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MALTATODAY 10 July 2022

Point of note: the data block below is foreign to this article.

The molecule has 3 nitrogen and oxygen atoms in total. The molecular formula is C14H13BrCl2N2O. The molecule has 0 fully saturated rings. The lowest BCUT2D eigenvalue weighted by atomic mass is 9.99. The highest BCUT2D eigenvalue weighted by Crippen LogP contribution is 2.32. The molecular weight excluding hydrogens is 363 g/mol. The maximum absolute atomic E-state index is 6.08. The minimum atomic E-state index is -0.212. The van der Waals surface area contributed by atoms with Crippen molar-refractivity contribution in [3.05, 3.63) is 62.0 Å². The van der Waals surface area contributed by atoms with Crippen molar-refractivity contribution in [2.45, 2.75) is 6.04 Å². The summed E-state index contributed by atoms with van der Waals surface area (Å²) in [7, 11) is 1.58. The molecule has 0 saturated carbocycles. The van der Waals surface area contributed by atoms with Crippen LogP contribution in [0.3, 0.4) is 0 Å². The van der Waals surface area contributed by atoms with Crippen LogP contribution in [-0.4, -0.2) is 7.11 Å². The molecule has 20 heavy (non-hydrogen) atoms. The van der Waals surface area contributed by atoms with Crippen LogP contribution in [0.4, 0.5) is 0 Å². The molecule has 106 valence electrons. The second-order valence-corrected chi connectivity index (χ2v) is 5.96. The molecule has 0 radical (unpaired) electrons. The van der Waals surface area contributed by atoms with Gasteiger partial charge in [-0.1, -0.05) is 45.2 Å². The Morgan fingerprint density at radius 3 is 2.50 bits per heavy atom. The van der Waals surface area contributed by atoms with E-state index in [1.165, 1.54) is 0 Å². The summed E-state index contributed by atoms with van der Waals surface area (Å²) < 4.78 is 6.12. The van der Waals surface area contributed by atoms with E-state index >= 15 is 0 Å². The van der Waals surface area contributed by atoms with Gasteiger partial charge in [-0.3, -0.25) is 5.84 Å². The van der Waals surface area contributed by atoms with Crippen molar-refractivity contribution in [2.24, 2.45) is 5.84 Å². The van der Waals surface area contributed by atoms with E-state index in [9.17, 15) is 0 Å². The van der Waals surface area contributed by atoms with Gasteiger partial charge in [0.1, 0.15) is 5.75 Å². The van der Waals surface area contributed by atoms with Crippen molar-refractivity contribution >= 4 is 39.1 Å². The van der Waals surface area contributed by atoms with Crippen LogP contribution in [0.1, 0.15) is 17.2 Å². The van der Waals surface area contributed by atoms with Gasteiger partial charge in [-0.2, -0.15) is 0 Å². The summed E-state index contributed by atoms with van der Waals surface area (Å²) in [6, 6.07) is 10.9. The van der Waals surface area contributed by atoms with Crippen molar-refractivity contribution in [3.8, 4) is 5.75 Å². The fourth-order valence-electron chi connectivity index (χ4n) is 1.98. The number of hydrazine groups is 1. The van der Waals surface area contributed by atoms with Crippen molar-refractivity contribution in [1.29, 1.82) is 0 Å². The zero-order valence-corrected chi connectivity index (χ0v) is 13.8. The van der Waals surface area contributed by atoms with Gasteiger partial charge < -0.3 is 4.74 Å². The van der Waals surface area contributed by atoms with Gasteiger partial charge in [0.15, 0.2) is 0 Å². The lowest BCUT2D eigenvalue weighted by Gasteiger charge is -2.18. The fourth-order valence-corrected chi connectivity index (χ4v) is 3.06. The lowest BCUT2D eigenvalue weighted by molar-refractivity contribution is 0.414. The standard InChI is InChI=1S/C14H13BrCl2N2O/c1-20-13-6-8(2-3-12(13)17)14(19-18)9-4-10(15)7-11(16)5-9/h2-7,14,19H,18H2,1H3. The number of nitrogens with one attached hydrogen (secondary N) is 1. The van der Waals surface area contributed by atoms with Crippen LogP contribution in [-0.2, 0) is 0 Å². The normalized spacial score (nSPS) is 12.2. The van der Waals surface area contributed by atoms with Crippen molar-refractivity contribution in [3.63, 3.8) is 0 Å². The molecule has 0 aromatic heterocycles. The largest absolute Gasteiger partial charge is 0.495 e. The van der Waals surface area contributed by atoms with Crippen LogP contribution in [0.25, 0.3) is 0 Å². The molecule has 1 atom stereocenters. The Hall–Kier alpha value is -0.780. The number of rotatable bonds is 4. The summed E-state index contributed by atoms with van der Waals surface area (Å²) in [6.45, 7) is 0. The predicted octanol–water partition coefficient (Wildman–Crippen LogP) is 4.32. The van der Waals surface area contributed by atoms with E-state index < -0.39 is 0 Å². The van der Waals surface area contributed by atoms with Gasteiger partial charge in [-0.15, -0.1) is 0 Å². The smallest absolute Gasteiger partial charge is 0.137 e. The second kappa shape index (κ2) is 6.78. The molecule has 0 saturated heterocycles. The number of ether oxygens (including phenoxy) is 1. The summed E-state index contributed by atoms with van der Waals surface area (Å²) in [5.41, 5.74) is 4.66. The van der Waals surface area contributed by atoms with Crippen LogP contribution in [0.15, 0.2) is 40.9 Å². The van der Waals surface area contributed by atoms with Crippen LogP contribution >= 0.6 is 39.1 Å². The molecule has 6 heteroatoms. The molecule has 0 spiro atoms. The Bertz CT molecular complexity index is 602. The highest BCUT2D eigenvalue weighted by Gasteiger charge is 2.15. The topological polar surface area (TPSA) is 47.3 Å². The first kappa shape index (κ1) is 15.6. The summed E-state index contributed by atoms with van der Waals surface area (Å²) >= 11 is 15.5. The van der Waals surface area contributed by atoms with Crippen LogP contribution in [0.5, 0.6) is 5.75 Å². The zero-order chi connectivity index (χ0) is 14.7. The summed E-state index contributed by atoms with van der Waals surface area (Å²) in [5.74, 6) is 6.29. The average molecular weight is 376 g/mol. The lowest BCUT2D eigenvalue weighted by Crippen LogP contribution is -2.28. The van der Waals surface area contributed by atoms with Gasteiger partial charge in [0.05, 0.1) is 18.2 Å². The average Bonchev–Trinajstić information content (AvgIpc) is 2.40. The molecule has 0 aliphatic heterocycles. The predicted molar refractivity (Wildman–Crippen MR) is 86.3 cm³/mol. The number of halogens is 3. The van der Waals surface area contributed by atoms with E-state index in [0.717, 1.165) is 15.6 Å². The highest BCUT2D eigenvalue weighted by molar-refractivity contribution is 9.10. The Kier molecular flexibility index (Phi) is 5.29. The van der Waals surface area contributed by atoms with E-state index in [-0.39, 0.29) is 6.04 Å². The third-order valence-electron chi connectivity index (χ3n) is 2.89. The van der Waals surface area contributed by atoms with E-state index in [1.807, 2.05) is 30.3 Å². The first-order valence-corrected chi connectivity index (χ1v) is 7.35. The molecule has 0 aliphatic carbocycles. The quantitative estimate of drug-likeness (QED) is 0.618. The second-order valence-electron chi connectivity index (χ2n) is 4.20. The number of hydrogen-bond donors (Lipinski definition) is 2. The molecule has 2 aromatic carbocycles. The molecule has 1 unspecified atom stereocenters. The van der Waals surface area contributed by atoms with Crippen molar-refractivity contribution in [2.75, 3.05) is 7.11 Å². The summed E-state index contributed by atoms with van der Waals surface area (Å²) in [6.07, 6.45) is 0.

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NEWS 16 maltatoday | SUNDAY • 10 JULY 2022 JAMES DEBONO REHABILITATED turtles which had their front or hind limb amputated, are able to cover the same distances across the Mediterranean as fully-bodied turtles, according to a study published in science journal Xjenza. The study was based on the GPS tracking of the amazing journeys of Tama, Carmine, Doris, Allison and Janis, five loggerhead turtles rescued in Maltese waters and rehabilitat- ed at the Aquaculture Directo- rate at Fort San Luċjan. Tama, the sole adult male and a victim of a multiple inju- ries caused by a propeller, was missing a front left flipper on release. Doris and Carmine, both ju- veniles, were missing one of their rear flippers following severe injuries one involving entanglement in ropes and ny- lon. Janis, rescued with a hook in the gullet, and Alison, who was entangled in a fishing line, were not missing any flippers on release. The turtles spent between just seven months and four years at the rehabilitation centre, de- pending on the severity of their injuries. Tama had spent the longest time in captivity while Alison had spent the shortest time. The study assessed whether specimens suffering from loss of different flippers behaved differently from fully able spec- imens, and whether turtles who have undergone amputation of one or more of their flippers differed in the migratory routes and speeds. The GPS tracking showed that the five turtles covered simi- lar mean distances (11.2–22.4 km/day), despite differences in their age and physical abilities. "These results suggest that de- spite their physical limitations, turtles having missing limbs moved at speeds and covered distances comparable to their fully able counter parts," the authors of the study conclude. The study showed differences in the route taken by the differ- ent turtles. Following their release, two of the turtles spent most of their time in the sea south of the Maltese Islands, while one (Janis) spent most of its time in the Malta-Sicily channel and North East of the Maltese Is- lands. Alison spent a few days in the Malta-Sicily channel, but then headed south soon after the first few weeks of tracking. Carmine headed west towards Tunis immediately after release then proceeded to the north- west of the Mediterranean to- wards Sardinia and continued further towards Spain. Tama, the adult missing a front flipper and who had spent the longest time in rehabili- tation, recorded a maximum travelling speed comparable to Alison, a full-bodied juvenile, and Doris, a juvenile turtle missing one of its hind flippers. Carmine, who was also miss- ing a rear hind flipper, record- ed the highest travelling speed and registered the largest dis- tance travelled per day over the tracking period. The maximum distance recorded for this tur- tle was not a one-off, as it ac- tually travelled almost an equal distance on the day after regis- tering the maximum distance travelled. Probably this was be- cause the turtle was travelling in open waters where speeds achieved are much higher than those in shallow coastal waters. All turtles in the study spent some time in shallower Tuni- sian and Libyan waters, which suggests that these areas are important foraging and mating grounds The results confirmed that the rehabilitation of these five marine turtles and their return to their natural environment was a success, in particular for Tama, Carmine and Doris in spite of their long period of rehabilitation. The study was conducted by Vince At- tard, Celine Ferlat and Martina Cutajar from Nature Trust and by Anthony Gruppetta from St. Simon Veterinary Practice. Missing limbs no obstacle for resilient turtles GPS tracking of five turtles released from rehabilitation found no obstacle from disability for resilient animals

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